This post is a little late but… I survived!
As you may know from my previous post, I did a CELTA course last month and I can honestly say that it was one of the best decisions I’ve ever made. The course was so enriching and I learnt so much and met so many like-minded people that I (almost) didn’t want it to end. For those of you thinking of doing the CELTA, here’s my experience of the four weeks to give you an idea of what to expect.
Having to do four 1000-word written assignments can seem daunting at first, especially when they set the first one on the very first day of the course! But I actually found that the most difficult thing about the assignments was adhering to the word count. The assignments are designed so that it is extremely easy to write 1000 words on the topic. In fact, I ended up going way over the word count on some of my assignments, and anyone can tell you that it’s much more difficult to try to cut stuff out of your essay rather than to think up of new things to put in. As complying with the word count is one of the criteria to pass an assignment, I can tell you that I spent more than double the amount of time ruthlessly editing my papers to reduce the word count than I did writing them. Even if you have to resubmit any assignment, something that I was very lucky to avoid, the tutors will give you guidance and support on what you should do to pass it on resubmission. Stick to the rubric and don’t overthink, you’ll be fine.
On teaching practices (TPs)
My only tip here is to enjoy your TPs. I know that this is easier said than done; I was still nervous before each class, even right down to my final TP, and it’s hard to enjoy the class when you’re frantically trying to remember your lesson plan and trying not to slip up with the tutor assessing your every move. But, if you can let go of some of those worries and actually enjoy your TP, it will make your time on the CELTA a lot less stressful. As for making mistakes during your TP, don’t even worry about it. I learned more from what I did wrong in the classroom than what I did right – just aim to not make the same mistake twice! Also, if you can just relax a little you can focus more on the students and actually teach them, which is the ultimate goal of your TPs. I was grateful that my students were generally responsive and cooperative, which made my TPs more enjoyable. Remember that the students are there to learn and not to make your life difficult, so don’t dread questions from the student. Instead, acknowledge that this is a learning curve for both of you, and you’ll be able to not only help yourself grow as a teacher but also help your students learn something new. I personally miss all my students after the course ended, even if I only had them for a month.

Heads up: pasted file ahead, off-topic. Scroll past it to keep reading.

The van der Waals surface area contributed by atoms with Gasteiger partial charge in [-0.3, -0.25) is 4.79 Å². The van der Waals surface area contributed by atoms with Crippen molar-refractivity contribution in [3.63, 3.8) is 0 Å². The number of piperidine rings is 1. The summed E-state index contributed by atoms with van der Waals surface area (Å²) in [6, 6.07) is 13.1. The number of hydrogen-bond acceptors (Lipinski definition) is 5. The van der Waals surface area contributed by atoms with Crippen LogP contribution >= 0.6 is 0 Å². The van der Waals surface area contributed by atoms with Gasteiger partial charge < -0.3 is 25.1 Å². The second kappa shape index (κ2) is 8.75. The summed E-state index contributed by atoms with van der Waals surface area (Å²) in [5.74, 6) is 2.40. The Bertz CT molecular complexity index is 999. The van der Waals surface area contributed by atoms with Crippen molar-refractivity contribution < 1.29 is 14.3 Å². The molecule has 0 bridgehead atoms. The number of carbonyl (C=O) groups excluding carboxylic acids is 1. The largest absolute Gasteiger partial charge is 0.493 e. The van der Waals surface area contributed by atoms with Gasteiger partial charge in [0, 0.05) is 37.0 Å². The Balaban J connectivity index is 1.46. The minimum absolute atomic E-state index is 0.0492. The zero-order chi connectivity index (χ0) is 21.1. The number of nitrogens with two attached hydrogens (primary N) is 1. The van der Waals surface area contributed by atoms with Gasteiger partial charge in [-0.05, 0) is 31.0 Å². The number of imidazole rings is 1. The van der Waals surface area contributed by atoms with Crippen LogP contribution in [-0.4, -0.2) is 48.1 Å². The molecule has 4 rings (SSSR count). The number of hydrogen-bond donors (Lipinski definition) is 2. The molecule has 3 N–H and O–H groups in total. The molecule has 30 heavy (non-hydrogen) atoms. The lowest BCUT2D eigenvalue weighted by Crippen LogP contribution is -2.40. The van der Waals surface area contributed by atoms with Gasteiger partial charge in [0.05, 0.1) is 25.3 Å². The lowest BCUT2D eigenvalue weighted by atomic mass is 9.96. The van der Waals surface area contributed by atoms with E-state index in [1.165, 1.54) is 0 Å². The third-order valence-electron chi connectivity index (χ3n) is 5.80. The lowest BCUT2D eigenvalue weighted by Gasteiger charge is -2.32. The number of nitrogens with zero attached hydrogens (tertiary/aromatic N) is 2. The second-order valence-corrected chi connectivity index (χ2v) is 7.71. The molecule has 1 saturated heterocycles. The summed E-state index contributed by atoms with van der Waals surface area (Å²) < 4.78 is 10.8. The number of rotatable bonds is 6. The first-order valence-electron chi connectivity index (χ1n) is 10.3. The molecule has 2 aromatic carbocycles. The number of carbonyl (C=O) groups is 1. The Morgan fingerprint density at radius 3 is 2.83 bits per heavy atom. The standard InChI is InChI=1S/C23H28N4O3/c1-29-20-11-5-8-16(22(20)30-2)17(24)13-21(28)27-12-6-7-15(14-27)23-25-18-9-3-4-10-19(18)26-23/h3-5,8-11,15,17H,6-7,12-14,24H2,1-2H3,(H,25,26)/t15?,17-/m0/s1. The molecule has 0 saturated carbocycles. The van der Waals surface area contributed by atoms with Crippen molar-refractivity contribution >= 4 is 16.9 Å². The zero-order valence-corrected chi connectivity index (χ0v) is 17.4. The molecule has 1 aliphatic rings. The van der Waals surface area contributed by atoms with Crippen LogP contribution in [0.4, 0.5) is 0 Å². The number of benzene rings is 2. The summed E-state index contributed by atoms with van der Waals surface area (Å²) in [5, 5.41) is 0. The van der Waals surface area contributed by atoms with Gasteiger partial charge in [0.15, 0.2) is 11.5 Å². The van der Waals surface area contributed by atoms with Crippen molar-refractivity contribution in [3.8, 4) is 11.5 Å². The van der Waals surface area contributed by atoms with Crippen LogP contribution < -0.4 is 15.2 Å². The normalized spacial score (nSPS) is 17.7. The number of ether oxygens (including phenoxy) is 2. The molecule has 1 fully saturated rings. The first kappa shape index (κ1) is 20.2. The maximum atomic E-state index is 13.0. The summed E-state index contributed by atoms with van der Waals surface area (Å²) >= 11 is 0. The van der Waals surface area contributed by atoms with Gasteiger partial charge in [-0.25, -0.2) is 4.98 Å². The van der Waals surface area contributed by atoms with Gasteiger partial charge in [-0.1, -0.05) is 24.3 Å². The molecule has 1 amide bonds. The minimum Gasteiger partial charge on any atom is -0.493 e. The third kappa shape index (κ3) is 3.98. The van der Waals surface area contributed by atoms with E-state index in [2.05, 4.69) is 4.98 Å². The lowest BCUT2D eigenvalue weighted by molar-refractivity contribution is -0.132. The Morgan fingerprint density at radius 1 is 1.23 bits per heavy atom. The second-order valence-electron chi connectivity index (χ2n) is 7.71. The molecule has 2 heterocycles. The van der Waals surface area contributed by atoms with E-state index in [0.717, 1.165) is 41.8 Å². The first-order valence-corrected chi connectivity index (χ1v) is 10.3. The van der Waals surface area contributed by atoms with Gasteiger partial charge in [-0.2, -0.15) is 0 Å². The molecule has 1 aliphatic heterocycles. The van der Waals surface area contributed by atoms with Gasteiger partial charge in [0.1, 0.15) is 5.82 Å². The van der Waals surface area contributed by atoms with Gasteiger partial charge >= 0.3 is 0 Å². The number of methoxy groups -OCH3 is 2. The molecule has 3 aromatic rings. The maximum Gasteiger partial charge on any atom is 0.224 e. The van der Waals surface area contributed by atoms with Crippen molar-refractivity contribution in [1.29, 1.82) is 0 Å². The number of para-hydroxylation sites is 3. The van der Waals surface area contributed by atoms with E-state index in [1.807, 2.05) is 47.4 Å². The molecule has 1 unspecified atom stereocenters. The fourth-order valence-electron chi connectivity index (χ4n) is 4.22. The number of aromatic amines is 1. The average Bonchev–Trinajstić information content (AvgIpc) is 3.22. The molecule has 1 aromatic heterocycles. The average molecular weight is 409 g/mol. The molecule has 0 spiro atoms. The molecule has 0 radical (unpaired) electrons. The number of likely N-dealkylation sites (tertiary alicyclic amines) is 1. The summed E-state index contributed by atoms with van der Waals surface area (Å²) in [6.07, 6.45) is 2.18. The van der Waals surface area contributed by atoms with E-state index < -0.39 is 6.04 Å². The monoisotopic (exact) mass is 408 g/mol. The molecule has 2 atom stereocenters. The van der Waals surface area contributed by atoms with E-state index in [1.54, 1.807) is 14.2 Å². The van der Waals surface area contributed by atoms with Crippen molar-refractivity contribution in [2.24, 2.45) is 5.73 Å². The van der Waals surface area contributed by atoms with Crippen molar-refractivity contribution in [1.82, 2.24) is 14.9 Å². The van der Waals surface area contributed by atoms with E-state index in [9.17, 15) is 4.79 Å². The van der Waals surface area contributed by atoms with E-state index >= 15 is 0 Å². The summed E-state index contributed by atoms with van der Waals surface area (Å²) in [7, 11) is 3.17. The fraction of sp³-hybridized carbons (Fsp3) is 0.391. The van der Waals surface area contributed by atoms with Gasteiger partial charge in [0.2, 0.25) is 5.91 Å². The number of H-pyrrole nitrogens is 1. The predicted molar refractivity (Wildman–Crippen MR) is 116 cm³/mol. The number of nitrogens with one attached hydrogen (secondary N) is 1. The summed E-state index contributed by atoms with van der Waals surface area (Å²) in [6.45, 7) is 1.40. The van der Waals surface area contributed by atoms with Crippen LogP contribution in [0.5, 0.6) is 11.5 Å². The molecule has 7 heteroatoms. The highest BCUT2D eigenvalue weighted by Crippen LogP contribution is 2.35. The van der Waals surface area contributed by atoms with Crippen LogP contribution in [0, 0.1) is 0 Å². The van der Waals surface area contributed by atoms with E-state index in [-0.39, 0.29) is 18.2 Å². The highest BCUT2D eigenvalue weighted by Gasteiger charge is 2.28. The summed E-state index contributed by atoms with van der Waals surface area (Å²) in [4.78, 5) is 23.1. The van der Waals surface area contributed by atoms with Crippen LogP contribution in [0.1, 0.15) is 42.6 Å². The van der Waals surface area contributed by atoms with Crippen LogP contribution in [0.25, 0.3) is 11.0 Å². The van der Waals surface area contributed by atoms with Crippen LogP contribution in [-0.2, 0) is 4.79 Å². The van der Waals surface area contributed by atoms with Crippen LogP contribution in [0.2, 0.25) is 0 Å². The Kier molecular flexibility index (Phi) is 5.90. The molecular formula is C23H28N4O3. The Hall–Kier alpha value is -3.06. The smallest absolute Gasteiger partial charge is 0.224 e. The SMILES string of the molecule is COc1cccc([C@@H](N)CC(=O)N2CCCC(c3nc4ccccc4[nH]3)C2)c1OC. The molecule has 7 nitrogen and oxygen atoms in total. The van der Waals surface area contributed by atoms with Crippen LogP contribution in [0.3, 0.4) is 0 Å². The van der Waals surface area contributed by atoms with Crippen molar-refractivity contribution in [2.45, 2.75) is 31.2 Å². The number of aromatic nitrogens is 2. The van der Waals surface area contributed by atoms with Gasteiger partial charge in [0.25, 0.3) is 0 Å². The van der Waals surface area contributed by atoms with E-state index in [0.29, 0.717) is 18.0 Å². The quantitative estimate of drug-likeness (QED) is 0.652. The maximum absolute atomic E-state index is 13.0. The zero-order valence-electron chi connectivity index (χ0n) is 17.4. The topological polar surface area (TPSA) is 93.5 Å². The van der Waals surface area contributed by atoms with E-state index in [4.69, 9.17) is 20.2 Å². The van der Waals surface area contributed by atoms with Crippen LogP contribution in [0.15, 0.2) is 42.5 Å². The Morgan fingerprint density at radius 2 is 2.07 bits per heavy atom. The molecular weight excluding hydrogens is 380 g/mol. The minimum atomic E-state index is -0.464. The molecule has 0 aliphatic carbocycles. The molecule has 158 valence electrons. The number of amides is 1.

On your peers
The course requires a lot of cooperation and teamwork with your fellow course mates; if you can get along with your peers, it will make your four weeks so much more pleasant and less taxing. I was very lucky to be in a team that worked well together because your peers will not only provide a help and support system during the entire course, especially with the teaching practices, but they will also make the whole experience more gratifying. Get to know them and open up to them; after all, you’re in the same boat together… more or less. My course mates were one of the reasons I didn’t want the course to end – I miss them all!
On your tutors
Although it might seem like the tutors are there to give you hell-ish assignments and add to your already mounting pile of workload, they’re really there to help you get the most out of the course and give you support and guidance. If they set you extra work and tell you to do language or lexis analysis on top of detailed lesson plans, it’s because doing them will help you improve and make your teaching practices go a lot smoother. Don’t hesitate to seek help from your tutors if you’re really struggling with something. They might be busy people, but they will always make time to see you. Again, I was very lucky to have two wonderful tutors who were encouraging, professional, and made every day of the course a fun learning experience.
On time management
As I’ve mentioned in my last article, the CELTA is a pretty intensive course; it requires your undivided attention for the whole month. This means that you can’t be having other agendas while on the course; that includes full-time or even part-time jobs, family or friends engagements, personal or professional projects of any kind. Basically just drop everything and give your 100% to the course; as a reference, I spent my nights and weekends holed up in my room working on assignments and lesson plans for the whole four weeks. Abandoning your loved ones and any kind of social life for a month might seem a bit extreme but trust me on this, it will make your CELTA experience way more manageable. If you can balance your time well, you can really get a lot (and more) out of the course and it will really be worth your while.
So what now that I’ve completed my CELTA? Well, at the moment I can’t really say for sure, but who knows maybe this qualification will open up opportunities for a job abroad. All I know is that it’s opened my eyes to the world of TESOL, and that’s a step in the right direction.